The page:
Lisa: I thought it was a really good relationship and it was a relief to have a good relationship because it just meant that it was fluid and easy. We had the spaces and we just wanted that last bit to go just as smoothly, and it did.
From a budgeting perspective, BFX was always sensitive to our cash flow issues. Options were discussed. Stefan did a great job as Principal to budget and ensure that we had a little bit more capital to be able to finish everything off and have what we wanted.
It would be awful to have all these beautiful spaces but not be able to provide the finishing touches that would give the students and the teacher’s that final “WOW Factor” with the furniture. I remember when the students first went into “The Hub” for the first time, all you could hear was “WOW” and “This is so cool”.
We were worried we might lose families, but the students sold it. One parent said their child said, “it’s like being in my own castle”, which was I thought lovely.
How are the teachers using these spaces adapting their pedagogy to incorporate the space and the furniture?
Stefan: If you look at all the research, the success of a school is dependent upon the quality of their teachers. When we are talking about learning spaces, it’s not just the students that are learning. It’s the teachers that are on this learning journey too.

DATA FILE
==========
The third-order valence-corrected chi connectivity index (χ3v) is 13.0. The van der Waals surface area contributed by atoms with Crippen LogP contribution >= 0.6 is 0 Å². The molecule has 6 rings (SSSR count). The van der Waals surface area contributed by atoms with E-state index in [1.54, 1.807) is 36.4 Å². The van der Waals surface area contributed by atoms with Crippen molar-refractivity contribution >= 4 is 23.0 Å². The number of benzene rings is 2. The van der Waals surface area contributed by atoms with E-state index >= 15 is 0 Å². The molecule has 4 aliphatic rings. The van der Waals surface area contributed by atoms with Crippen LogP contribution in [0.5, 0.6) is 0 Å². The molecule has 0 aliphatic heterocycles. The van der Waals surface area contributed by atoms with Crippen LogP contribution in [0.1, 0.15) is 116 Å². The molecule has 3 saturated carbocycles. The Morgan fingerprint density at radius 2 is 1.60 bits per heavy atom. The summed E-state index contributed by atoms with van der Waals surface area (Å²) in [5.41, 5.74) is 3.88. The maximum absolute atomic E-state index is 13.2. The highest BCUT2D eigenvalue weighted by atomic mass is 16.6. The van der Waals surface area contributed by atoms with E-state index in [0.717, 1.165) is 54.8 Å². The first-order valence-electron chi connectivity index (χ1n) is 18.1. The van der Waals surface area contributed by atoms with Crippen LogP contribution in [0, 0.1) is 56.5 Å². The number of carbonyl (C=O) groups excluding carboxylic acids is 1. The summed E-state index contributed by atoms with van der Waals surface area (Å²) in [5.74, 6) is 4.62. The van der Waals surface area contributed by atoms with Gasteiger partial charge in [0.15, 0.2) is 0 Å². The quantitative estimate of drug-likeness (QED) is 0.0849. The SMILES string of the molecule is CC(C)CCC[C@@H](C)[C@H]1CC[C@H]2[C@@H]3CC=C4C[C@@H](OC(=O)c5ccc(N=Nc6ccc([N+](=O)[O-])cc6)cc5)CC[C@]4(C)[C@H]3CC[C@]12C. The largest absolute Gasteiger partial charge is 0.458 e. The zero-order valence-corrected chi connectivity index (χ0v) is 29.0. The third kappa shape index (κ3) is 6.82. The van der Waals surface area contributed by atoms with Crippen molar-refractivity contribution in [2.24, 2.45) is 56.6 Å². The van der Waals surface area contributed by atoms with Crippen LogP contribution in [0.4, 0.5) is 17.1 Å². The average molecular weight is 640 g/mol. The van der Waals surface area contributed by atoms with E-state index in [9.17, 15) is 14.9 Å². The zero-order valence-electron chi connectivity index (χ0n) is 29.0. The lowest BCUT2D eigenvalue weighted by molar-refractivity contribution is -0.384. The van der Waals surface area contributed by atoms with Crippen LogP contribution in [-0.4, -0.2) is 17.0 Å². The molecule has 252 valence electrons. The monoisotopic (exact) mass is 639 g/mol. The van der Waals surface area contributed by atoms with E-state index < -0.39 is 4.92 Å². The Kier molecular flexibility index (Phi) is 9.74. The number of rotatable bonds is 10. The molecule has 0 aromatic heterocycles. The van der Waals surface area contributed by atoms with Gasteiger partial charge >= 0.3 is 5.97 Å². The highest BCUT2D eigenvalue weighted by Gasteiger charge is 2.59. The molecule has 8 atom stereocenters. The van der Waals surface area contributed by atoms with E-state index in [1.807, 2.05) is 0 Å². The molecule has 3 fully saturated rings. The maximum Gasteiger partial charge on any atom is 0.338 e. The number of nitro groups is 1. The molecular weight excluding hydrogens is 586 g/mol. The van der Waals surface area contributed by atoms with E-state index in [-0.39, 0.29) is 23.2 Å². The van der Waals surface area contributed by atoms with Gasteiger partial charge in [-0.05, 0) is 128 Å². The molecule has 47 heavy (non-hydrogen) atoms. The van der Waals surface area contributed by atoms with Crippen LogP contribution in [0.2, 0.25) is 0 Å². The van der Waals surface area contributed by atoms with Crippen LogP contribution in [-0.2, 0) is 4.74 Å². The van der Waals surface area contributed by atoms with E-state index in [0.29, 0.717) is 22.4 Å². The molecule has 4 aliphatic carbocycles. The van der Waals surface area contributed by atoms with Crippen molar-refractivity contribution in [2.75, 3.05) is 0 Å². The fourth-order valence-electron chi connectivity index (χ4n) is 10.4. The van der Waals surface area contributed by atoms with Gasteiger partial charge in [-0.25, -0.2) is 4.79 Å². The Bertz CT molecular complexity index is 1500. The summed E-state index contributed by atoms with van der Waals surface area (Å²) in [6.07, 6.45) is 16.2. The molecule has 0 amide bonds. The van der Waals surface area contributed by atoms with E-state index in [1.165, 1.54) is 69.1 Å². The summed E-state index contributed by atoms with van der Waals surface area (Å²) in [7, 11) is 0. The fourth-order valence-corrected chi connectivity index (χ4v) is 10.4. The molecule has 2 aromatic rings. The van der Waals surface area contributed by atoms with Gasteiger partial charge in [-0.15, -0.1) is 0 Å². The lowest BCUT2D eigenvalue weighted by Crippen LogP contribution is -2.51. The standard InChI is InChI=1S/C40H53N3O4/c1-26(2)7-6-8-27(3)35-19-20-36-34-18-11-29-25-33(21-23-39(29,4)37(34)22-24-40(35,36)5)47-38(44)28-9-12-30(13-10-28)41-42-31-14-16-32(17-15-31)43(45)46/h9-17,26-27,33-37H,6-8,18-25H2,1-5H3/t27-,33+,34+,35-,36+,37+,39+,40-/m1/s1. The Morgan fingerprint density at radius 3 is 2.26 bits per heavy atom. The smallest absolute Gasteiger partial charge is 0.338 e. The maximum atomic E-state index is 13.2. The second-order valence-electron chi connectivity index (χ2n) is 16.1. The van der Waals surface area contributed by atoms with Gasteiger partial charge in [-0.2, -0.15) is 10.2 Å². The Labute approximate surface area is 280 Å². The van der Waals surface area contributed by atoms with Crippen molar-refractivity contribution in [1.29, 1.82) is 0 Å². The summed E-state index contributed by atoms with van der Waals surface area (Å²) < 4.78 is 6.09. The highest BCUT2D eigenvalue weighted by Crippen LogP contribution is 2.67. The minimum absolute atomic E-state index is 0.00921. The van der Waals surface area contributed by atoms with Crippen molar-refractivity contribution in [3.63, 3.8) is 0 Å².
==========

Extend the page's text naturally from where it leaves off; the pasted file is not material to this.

They work in teams of three or teams of four weaving together different strategies, pedagogies, practices and resources. This journey has allowed them to develop and grow. They’re modelling learning as adults.
Lisa: They’re modelling collaboration and what that looks like.
Stefan: Making mistakes and kids see the teachers make mistakes and move on. It’s pretty powerful. Especially for encouraging a growth mindset with the students.
Lisa: What has also helped is that all the furniture is mobile. The teachers have the ability to engage students every day just by arranging the learning space into a new configuration. Or if they put them into specific groups, the students can take the furniture where they like to work whenever they want.
Stefan: It’s incredible that the classrooms look different from day to day depending on what the students are doing, and our teachers adapt to that.
What core skills do you see the students using more because of these learning spaces?